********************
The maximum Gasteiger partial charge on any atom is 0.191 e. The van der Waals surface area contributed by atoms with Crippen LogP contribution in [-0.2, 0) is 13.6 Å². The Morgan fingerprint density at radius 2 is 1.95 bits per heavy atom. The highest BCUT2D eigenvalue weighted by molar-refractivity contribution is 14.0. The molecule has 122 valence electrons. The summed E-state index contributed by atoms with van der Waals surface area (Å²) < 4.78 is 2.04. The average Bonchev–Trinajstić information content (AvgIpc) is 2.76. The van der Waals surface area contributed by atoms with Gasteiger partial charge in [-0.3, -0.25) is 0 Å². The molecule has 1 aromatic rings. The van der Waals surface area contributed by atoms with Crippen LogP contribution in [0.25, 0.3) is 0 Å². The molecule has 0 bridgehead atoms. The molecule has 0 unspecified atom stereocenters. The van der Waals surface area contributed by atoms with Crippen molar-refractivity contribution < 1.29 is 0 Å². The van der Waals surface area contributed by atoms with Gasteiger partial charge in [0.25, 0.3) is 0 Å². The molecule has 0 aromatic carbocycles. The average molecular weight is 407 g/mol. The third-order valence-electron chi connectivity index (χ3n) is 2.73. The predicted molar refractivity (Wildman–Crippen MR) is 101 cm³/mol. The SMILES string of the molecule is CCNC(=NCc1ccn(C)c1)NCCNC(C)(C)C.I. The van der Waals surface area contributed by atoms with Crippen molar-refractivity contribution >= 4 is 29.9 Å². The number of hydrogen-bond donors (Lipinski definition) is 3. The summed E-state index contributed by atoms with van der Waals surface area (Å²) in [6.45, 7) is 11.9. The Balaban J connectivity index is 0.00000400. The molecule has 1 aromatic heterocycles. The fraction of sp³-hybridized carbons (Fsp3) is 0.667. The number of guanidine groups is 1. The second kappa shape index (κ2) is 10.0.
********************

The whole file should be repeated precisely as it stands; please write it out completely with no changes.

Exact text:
The maximum Gasteiger partial charge on any atom is 0.191 e. The van der Waals surface area contributed by atoms with Crippen LogP contribution in [-0.2, 0) is 13.6 Å². The Morgan fingerprint density at radius 2 is 1.95 bits per heavy atom. The highest BCUT2D eigenvalue weighted by molar-refractivity contribution is 14.0. The molecule has 122 valence electrons. The summed E-state index contributed by atoms with van der Waals surface area (Å²) < 4.78 is 2.04. The average Bonchev–Trinajstić information content (AvgIpc) is 2.76. The van der Waals surface area contributed by atoms with Gasteiger partial charge in [-0.3, -0.25) is 0 Å². The molecule has 1 aromatic rings. The van der Waals surface area contributed by atoms with Crippen LogP contribution in [0.25, 0.3) is 0 Å². The molecule has 0 bridgehead atoms. The molecule has 0 unspecified atom stereocenters. The van der Waals surface area contributed by atoms with Crippen molar-refractivity contribution < 1.29 is 0 Å². The van der Waals surface area contributed by atoms with Gasteiger partial charge in [0.25, 0.3) is 0 Å². The molecule has 0 aromatic carbocycles. The average molecular weight is 407 g/mol. The third-order valence-electron chi connectivity index (χ3n) is 2.73. The predicted molar refractivity (Wildman–Crippen MR) is 101 cm³/mol. The SMILES string of the molecule is CCNC(=NCc1ccn(C)c1)NCCNC(C)(C)C.I. The van der Waals surface area contributed by atoms with Crippen molar-refractivity contribution >= 4 is 29.9 Å². The number of hydrogen-bond donors (Lipinski definition) is 3. The summed E-state index contributed by atoms with van der Waals surface area (Å²) in [6.45, 7) is 11.9. The Balaban J connectivity index is 0.00000400. The molecule has 1 aromatic heterocycles. The fraction of sp³-hybridized carbons (Fsp3) is 0.667. The number of guanidine groups is 1. The second kappa shape index (κ2) is 10.0.